Laser Hair Removal FAQs
What is Laser Hair Removal?
Laser hair removal is a procedure by which hair is removed from all parts of the body utilizing a long pulse laser. The laser works by disabling hairs that are in their active growing cycle at the time of the treatment. Since not all hair is on the same growth cycle, several treatments are necessary to disable all of the follicles in a given area.
Who is a candidate for laser hair removal?
Anyone who has unwanted hair, is tired of shaving and dealing with razor burn, has ingrown hairs or folliculitis, tired of the discomfort and expense of waxing. The Cutera CoolGlide is the best laser hair removal system, on the market for all skin types and tones.
Is laser hair removal permanent?
The general opinion is that laser hair removal is permanent, and the FDA has approved it as permanent reduction, but it doesn't work on everyone. Generally, this means that you shouldn't expect the laser to remove every single hair from an area. Some might need a touch-up treatment 1-2 times a year after the initial set of treatments for any new growth that your body develops with age.
How many treatments will I need?
A set of at least 6-8 treatments at specified intervals are generally necessary to achieve substantial hair removal. However, the number of treatments required for optimal long-term benefits depends on multiple factors~hair thickness and texture, the area treated and your hair's growth cycle.
How does the laser hair removal treatment work?
The Laser designed for permanent hair reduction, emits wavelengths of light that is absorbed by the pigment in the hair (melanin) follicle. The follicle absorbs the energy produced by the laser, collapses & is destroyed.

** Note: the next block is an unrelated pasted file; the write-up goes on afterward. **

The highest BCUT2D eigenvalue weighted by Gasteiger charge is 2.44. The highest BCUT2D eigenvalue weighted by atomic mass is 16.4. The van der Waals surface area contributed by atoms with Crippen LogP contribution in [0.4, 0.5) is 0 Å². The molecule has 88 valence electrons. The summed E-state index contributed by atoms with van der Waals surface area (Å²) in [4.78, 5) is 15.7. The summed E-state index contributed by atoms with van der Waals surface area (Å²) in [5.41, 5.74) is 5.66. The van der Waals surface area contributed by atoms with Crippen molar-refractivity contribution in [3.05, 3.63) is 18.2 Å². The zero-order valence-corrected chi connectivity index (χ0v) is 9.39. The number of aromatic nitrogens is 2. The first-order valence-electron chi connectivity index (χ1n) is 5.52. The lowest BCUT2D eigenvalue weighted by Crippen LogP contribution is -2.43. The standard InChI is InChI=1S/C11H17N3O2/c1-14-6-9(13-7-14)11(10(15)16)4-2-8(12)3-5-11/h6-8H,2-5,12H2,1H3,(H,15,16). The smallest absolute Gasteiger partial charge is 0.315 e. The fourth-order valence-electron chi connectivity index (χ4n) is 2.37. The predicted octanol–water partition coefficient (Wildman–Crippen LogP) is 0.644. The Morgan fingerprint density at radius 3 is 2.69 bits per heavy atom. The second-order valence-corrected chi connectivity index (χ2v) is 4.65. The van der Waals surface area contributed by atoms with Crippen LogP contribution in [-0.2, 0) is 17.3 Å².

How should I prepare for treatment and what should I expect after treatment?
You should shave the area to be treated prior to your treatment. No waxing, plucking, or depillatories are allowed 4-6 weeks before and throughout the course of treatment because the hair needs to be in place as a target for the laser. Within 2-3 weeks, you should experience shedding of all treated hair. After shedding occurs, you should experience a hair-free period for a few weeks, until the next set of hair, which was dormant before, starts to come in. This usually happens within 6-10 weeks post-treatment.
Are there any restrictions on my activity after my treatment?
It is important to avoid the sun 2 weeks prior to the first treatment and during your treatment schedule. If you must be in the sun, you must use an SPF 30 daily sun-block as directed. Following the treatment, you can return to your normal activities right away, but some redness can occur. This usually subsides within 24-48 hours.
Is laser hair removal treatment painful?
Everyone's pain threshold is different, but generally laser hair removal is not much more painful than waxing. When the pulse of light is delivered, some experience a mild pinching or stinging sensation. No anesthesia or pain medication is required, however, some may prefer to use a topical anesthetic when sensitive areas are treated.
I have plucked my hair for years, will the treatment work for me?
We have found that chronically plucked hairs can be resistant to treatment (especially on the chin), perhaps due to microscopic scarring surrounding the follicle from the repeated plucking. We recommend that you wait at least ONE month with out plucking before we attempt to treat. You may shave during this period.
What are the possible risks, side effects, and complications of laser hair removal?
Although some experience few side effects, the most commonly noticed are slight reddening and local swelling of the skin, similar to a sunburn. These effects typically last for several hours or less. In rare instances, blistering may occur.
How does Laser Hair Removal compare with other methods of hair removal?
Shaving, waxing and depilatory creams are all temporary methods which must be repeated on a frequent basis. Electrolysis is a tedious, invasive, and painful process that involves inserting a needle into each individual hair follicle and delivering an electrical charge to them one at a time.